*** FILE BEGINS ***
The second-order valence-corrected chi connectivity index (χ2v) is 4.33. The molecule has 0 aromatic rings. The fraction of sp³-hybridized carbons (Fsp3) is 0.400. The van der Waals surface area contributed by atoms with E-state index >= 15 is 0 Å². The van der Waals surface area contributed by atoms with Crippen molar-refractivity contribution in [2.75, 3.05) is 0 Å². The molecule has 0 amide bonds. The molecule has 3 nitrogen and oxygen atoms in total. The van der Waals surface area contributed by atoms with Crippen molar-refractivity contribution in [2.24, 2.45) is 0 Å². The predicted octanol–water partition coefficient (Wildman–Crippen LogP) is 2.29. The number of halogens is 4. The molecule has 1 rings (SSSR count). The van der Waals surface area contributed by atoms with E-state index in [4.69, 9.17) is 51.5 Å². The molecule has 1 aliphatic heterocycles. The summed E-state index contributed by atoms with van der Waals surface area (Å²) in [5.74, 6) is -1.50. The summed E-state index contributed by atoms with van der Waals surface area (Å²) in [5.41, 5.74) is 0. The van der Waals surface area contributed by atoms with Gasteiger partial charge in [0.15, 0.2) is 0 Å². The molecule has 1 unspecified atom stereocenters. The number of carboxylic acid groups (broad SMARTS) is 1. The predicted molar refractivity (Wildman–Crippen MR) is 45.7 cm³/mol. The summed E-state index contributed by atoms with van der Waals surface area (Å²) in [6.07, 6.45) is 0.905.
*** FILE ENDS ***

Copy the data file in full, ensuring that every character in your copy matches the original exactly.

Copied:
The second-order valence-corrected chi connectivity index (χ2v) is 4.33. The molecule has 0 aromatic rings. The fraction of sp³-hybridized carbons (Fsp3) is 0.400. The van der Waals surface area contributed by atoms with E-state index >= 15 is 0 Å². The van der Waals surface area contributed by atoms with Crippen molar-refractivity contribution in [2.75, 3.05) is 0 Å². The molecule has 0 amide bonds. The molecule has 3 nitrogen and oxygen atoms in total. The van der Waals surface area contributed by atoms with Crippen molar-refractivity contribution in [2.24, 2.45) is 0 Å². The predicted octanol–water partition coefficient (Wildman–Crippen LogP) is 2.29. The number of halogens is 4. The molecule has 1 rings (SSSR count). The van der Waals surface area contributed by atoms with E-state index in [4.69, 9.17) is 51.5 Å². The molecule has 1 aliphatic heterocycles. The summed E-state index contributed by atoms with van der Waals surface area (Å²) in [5.74, 6) is -1.50. The summed E-state index contributed by atoms with van der Waals surface area (Å²) in [5.41, 5.74) is 0. The van der Waals surface area contributed by atoms with Gasteiger partial charge in [0.15, 0.2) is 0 Å². The molecule has 1 unspecified atom stereocenters. The number of carboxylic acid groups (broad SMARTS) is 1. The predicted molar refractivity (Wildman–Crippen MR) is 45.7 cm³/mol. The summed E-state index contributed by atoms with van der Waals surface area (Å²) in [6.07, 6.45) is 0.905.